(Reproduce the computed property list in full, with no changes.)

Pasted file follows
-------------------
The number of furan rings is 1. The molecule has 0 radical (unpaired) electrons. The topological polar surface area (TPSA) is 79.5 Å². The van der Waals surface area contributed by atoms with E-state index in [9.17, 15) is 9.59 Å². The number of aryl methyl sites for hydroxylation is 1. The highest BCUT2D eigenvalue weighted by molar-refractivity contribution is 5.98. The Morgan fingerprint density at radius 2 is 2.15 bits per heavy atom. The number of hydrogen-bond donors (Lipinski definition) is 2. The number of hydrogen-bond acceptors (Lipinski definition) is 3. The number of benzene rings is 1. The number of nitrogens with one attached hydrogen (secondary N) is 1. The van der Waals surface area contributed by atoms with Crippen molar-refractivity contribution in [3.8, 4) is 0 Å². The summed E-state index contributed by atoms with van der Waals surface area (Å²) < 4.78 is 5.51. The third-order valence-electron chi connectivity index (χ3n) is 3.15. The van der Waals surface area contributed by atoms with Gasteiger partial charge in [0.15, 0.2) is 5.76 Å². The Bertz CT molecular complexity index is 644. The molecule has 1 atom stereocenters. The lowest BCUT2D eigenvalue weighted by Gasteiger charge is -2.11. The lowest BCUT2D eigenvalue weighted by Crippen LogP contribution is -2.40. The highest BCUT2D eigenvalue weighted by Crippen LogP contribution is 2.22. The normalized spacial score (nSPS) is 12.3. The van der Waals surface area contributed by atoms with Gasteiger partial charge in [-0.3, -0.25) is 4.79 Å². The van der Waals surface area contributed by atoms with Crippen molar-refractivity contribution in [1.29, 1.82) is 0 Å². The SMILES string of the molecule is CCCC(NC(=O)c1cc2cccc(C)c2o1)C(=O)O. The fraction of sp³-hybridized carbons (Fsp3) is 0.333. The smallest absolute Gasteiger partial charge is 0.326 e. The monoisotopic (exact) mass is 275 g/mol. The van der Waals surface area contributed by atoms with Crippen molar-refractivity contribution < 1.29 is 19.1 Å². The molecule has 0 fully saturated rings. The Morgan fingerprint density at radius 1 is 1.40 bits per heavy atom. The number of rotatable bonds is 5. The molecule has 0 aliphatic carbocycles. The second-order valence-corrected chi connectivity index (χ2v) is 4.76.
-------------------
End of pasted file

The number of furan rings is 1. The molecule has 0 radical (unpaired) electrons. The topological polar surface area (TPSA) is 79.5 Å². The van der Waals surface area contributed by atoms with E-state index in [9.17, 15) is 9.59 Å². The number of aryl methyl sites for hydroxylation is 1. The highest BCUT2D eigenvalue weighted by molar-refractivity contribution is 5.98. The Morgan fingerprint density at radius 2 is 2.15 bits per heavy atom. The number of hydrogen-bond donors (Lipinski definition) is 2. The number of hydrogen-bond acceptors (Lipinski definition) is 3. The number of benzene rings is 1. The number of nitrogens with one attached hydrogen (secondary N) is 1. The van der Waals surface area contributed by atoms with Crippen molar-refractivity contribution in [3.8, 4) is 0 Å². The summed E-state index contributed by atoms with van der Waals surface area (Å²) < 4.78 is 5.51. The third-order valence-electron chi connectivity index (χ3n) is 3.15. The van der Waals surface area contributed by atoms with Gasteiger partial charge in [0.15, 0.2) is 5.76 Å². The Bertz CT molecular complexity index is 644. The molecule has 1 atom stereocenters. The lowest BCUT2D eigenvalue weighted by Gasteiger charge is -2.11. The lowest BCUT2D eigenvalue weighted by Crippen LogP contribution is -2.40. The highest BCUT2D eigenvalue weighted by Crippen LogP contribution is 2.22. The normalized spacial score (nSPS) is 12.3. The van der Waals surface area contributed by atoms with Gasteiger partial charge in [-0.3, -0.25) is 4.79 Å². The van der Waals surface area contributed by atoms with Crippen molar-refractivity contribution in [1.29, 1.82) is 0 Å². The SMILES string of the molecule is CCCC(NC(=O)c1cc2cccc(C)c2o1)C(=O)O. The fraction of sp³-hybridized carbons (Fsp3) is 0.333. The smallest absolute Gasteiger partial charge is 0.326 e. The monoisotopic (exact) mass is 275 g/mol. The van der Waals surface area contributed by atoms with Crippen molar-refractivity contribution < 1.29 is 19.1 Å². The molecule has 0 fully saturated rings. The Morgan fingerprint density at radius 1 is 1.40 bits per heavy atom. The number of rotatable bonds is 5. The molecule has 0 aliphatic carbocycles. The second-order valence-corrected chi connectivity index (χ2v) is 4.76.